# Pancake race

This week’s Fiddler is a logic puzzle about getting home as fast as possible.

Alice, Bob, and Carey start together and each walk home at a different constant speed. Once all three get home, they can have pancakes! Alice can walk home in 10 minutes, Bob can do it in 20, and Carey in 30. Fortunately, any of them can carry any of the others on their back without reducing their own walking speed. Assume that they can pick someone up, set someone down, and change direction instantaneously. What is the fastest they can get to eat pancakes?

Extra Credit
There is now a fourth: Dee. Dee is the slowest, needing 60 minutes to walk home. As before, anyone can carry anyone else, and they won’t get pancakes until everyone gets home. What is the fastest this can happen?

My solution:
[Show Solution]

## 7 thoughts on “Pancake race”

1. tlk says:

There’s a better strategy for the first part, and by analogy probably for the extra credit too.
Instead of dropping C at home, A drops him earlier at point X. Then returns to fetch B, while C continues independently.
X is selected in such a way that all three arrive together.
I got 15 minutes with this approach.

The intuition here is that you don’t want any of them waiting at the destination when they could be walking.

1. You’re absolutely right! I had a feeling I was missing something… I’ll update my solution once I figure it out!

1. Done! I updated my solution. Thanks again for pointing out the error in my previous version!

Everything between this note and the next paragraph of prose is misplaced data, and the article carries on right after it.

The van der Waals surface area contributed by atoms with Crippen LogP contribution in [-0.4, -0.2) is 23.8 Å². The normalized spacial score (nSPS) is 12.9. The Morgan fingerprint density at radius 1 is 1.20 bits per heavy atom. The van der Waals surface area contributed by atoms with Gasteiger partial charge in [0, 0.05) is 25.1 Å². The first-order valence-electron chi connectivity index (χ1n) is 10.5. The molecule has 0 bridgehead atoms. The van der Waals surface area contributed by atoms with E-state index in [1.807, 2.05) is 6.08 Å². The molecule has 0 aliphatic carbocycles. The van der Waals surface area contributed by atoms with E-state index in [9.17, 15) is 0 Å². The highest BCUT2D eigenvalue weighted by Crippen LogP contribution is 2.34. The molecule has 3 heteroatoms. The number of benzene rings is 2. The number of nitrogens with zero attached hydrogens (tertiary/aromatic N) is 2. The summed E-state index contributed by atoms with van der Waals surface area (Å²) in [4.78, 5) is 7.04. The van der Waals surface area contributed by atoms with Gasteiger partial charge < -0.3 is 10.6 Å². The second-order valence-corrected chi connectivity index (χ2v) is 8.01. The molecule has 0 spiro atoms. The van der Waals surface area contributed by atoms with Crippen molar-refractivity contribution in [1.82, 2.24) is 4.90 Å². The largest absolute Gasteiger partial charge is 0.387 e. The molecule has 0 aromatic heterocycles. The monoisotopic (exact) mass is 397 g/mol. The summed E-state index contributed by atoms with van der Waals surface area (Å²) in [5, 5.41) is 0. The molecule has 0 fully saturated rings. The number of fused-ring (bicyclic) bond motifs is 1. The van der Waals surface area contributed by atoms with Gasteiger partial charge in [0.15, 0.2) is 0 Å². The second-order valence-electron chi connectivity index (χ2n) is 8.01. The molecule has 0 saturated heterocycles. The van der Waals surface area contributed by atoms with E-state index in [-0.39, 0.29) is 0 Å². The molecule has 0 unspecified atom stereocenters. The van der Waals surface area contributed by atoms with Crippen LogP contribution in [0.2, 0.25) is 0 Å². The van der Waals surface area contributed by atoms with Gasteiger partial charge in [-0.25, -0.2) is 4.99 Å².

2. Nice visualization. The 4-person problem can be optimized further, down to 17 minutes 5 seconds. Let the start point be at 0 and destination at 1. Let A carry C, and B carry D. Let A drop C off at some point x, and then A walks back. Since A moves twice as fast as B, A will walk back a length x/3 to meet B/D. Then A carries B, and walks forward (towards destination) a length of x/3 + y, where y is the length moved by C after being dropped off earlier by A. Since A moves thrice as fast as C, we have x/3 + x/3 + y = 3y, so x = 3y. When A/B meet C, B carries C to destination (a length of 1-x-y). A walks back to meet D. If D moved a length z between hopping off B earlier and meeting A again, then A walked 2(x/3 + y) -z = 4y -z during that time. Since A is 6 times as fast as D, we get 6z = 4y -z, so z = 4y/7. Then, A carries D, and they reach the destination at the same time as B/C (no point in anyone reaching early). During the time that B/C walked a length of 1-x-y to reach the destination, A walked 2(x/3 + y – z) + (1-x-y). Since A walks twice as fast as B, we get 2(x/3 + y – z) + (1-x-y) = 2(1-x-y), so 2(2y – 4y/7) = 1-4y, so y = 7/48. Hence x = 3y = 21/48. Since all 4 reach the destination simultaneously, time taken by them = time taken by C = x*10 + y*30 + (1-x-y)*20 = 30y + 30y + 20 – 80y = 20 -20y = 20 – 20*(7/48) = 205/12 = 17.0833… minutes, so 17 minutes 5 seconds. The same can be achieved with: A first carries and drops D at some point x. A walks back and picks up B, A carries B to D, and B carries D to the destination. A walks back to C, and carries C to the destination. All 4 reach the destination in the same 205/12 minutes.

1. Oh wow… Solving this puzzle has been humbling to say the least. Looks like I need to update my solution once again! Thanks!

I’ve been thinking about how I could model this as an optimization problem but I haven’t been able to come up with a good way to do it. It would be nice to have some assurance that this is indeed the optimal solution and there isn’t yet another even more clever way to solve the problem…